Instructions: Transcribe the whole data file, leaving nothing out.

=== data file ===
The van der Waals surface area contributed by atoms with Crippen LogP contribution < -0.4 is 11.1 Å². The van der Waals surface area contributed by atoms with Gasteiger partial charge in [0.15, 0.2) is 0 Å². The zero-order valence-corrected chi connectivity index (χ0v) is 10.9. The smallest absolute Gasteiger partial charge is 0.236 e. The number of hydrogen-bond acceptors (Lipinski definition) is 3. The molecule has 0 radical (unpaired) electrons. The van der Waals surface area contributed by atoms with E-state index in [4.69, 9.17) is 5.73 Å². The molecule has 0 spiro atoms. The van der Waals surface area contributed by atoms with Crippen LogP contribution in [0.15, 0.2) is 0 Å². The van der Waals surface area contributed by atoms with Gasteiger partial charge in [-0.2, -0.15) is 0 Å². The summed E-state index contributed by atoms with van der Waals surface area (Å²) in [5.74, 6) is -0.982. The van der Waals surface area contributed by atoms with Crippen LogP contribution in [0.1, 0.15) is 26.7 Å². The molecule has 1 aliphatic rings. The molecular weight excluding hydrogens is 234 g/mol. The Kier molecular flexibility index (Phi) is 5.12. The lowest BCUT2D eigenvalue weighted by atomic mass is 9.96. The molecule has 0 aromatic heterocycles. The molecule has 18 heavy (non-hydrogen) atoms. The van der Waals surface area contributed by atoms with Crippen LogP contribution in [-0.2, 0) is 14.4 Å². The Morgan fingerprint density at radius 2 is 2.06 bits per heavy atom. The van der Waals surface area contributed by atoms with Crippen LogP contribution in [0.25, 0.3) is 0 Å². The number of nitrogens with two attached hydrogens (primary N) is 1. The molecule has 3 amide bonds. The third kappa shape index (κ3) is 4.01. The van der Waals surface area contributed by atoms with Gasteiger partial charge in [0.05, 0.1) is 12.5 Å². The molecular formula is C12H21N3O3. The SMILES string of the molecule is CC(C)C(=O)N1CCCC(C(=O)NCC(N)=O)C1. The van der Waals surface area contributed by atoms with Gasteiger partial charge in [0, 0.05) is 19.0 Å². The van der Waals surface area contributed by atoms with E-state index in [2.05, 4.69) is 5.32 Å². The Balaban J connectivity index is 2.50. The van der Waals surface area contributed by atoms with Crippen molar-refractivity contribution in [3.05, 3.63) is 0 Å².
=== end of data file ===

The van der Waals surface area contributed by atoms with Crippen LogP contribution < -0.4 is 11.1 Å². The van der Waals surface area contributed by atoms with Gasteiger partial charge in [0.15, 0.2) is 0 Å². The zero-order valence-corrected chi connectivity index (χ0v) is 10.9. The smallest absolute Gasteiger partial charge is 0.236 e. The number of hydrogen-bond acceptors (Lipinski definition) is 3. The molecule has 0 radical (unpaired) electrons. The van der Waals surface area contributed by atoms with E-state index in [4.69, 9.17) is 5.73 Å². The molecule has 0 spiro atoms. The van der Waals surface area contributed by atoms with Crippen LogP contribution in [0.15, 0.2) is 0 Å². The van der Waals surface area contributed by atoms with Gasteiger partial charge in [-0.2, -0.15) is 0 Å². The summed E-state index contributed by atoms with van der Waals surface area (Å²) in [5.74, 6) is -0.982. The van der Waals surface area contributed by atoms with Crippen LogP contribution in [0.1, 0.15) is 26.7 Å². The molecule has 1 aliphatic rings. The molecular weight excluding hydrogens is 234 g/mol. The Kier molecular flexibility index (Phi) is 5.12. The lowest BCUT2D eigenvalue weighted by atomic mass is 9.96. The molecule has 0 aromatic heterocycles. The molecule has 18 heavy (non-hydrogen) atoms. The van der Waals surface area contributed by atoms with Crippen LogP contribution in [-0.2, 0) is 14.4 Å². The Morgan fingerprint density at radius 2 is 2.06 bits per heavy atom. The van der Waals surface area contributed by atoms with Crippen LogP contribution in [0.25, 0.3) is 0 Å². The number of nitrogens with two attached hydrogens (primary N) is 1. The molecule has 3 amide bonds. The third kappa shape index (κ3) is 4.01. The van der Waals surface area contributed by atoms with Gasteiger partial charge in [0.05, 0.1) is 12.5 Å². The molecular formula is C12H21N3O3. The SMILES string of the molecule is CC(C)C(=O)N1CCCC(C(=O)NCC(N)=O)C1. The van der Waals surface area contributed by atoms with Gasteiger partial charge in [0, 0.05) is 19.0 Å². The van der Waals surface area contributed by atoms with E-state index in [2.05, 4.69) is 5.32 Å². The Balaban J connectivity index is 2.50. The van der Waals surface area contributed by atoms with Crippen molar-refractivity contribution in [3.05, 3.63) is 0 Å².